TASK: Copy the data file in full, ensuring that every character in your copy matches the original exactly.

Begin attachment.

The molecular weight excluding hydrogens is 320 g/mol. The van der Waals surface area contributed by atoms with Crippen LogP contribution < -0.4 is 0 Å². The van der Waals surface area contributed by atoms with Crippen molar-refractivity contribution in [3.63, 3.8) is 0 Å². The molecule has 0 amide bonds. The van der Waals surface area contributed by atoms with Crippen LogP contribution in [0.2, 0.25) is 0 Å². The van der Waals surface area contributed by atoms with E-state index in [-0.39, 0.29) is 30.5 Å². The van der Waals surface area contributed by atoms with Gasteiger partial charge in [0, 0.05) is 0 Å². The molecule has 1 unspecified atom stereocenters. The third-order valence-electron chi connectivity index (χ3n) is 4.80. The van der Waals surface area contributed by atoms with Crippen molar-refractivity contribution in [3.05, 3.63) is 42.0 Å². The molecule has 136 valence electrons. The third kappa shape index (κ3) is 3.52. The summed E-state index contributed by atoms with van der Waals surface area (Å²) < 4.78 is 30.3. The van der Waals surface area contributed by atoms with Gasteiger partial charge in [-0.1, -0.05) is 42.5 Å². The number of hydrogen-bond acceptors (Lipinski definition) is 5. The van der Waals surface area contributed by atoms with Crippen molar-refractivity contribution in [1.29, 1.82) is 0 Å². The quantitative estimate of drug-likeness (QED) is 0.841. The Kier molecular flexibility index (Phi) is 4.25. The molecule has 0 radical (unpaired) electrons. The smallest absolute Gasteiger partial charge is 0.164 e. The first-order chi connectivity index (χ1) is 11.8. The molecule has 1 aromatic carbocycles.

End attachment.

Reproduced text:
The molecular weight excluding hydrogens is 320 g/mol. The van der Waals surface area contributed by atoms with Crippen LogP contribution < -0.4 is 0 Å². The van der Waals surface area contributed by atoms with Crippen molar-refractivity contribution in [3.63, 3.8) is 0 Å². The molecule has 0 amide bonds. The van der Waals surface area contributed by atoms with Crippen LogP contribution in [0.2, 0.25) is 0 Å². The van der Waals surface area contributed by atoms with E-state index in [-0.39, 0.29) is 30.5 Å². The van der Waals surface area contributed by atoms with Gasteiger partial charge in [0, 0.05) is 0 Å². The molecule has 1 unspecified atom stereocenters. The third-order valence-electron chi connectivity index (χ3n) is 4.80. The van der Waals surface area contributed by atoms with Crippen molar-refractivity contribution in [3.05, 3.63) is 42.0 Å². The molecule has 136 valence electrons. The third kappa shape index (κ3) is 3.52. The summed E-state index contributed by atoms with van der Waals surface area (Å²) < 4.78 is 30.3. The van der Waals surface area contributed by atoms with Gasteiger partial charge in [-0.1, -0.05) is 42.5 Å². The number of hydrogen-bond acceptors (Lipinski definition) is 5. The van der Waals surface area contributed by atoms with Crippen molar-refractivity contribution in [1.29, 1.82) is 0 Å². The quantitative estimate of drug-likeness (QED) is 0.841. The Kier molecular flexibility index (Phi) is 4.25. The molecule has 0 radical (unpaired) electrons. The smallest absolute Gasteiger partial charge is 0.164 e. The first-order chi connectivity index (χ1) is 11.8. The molecule has 1 aromatic carbocycles.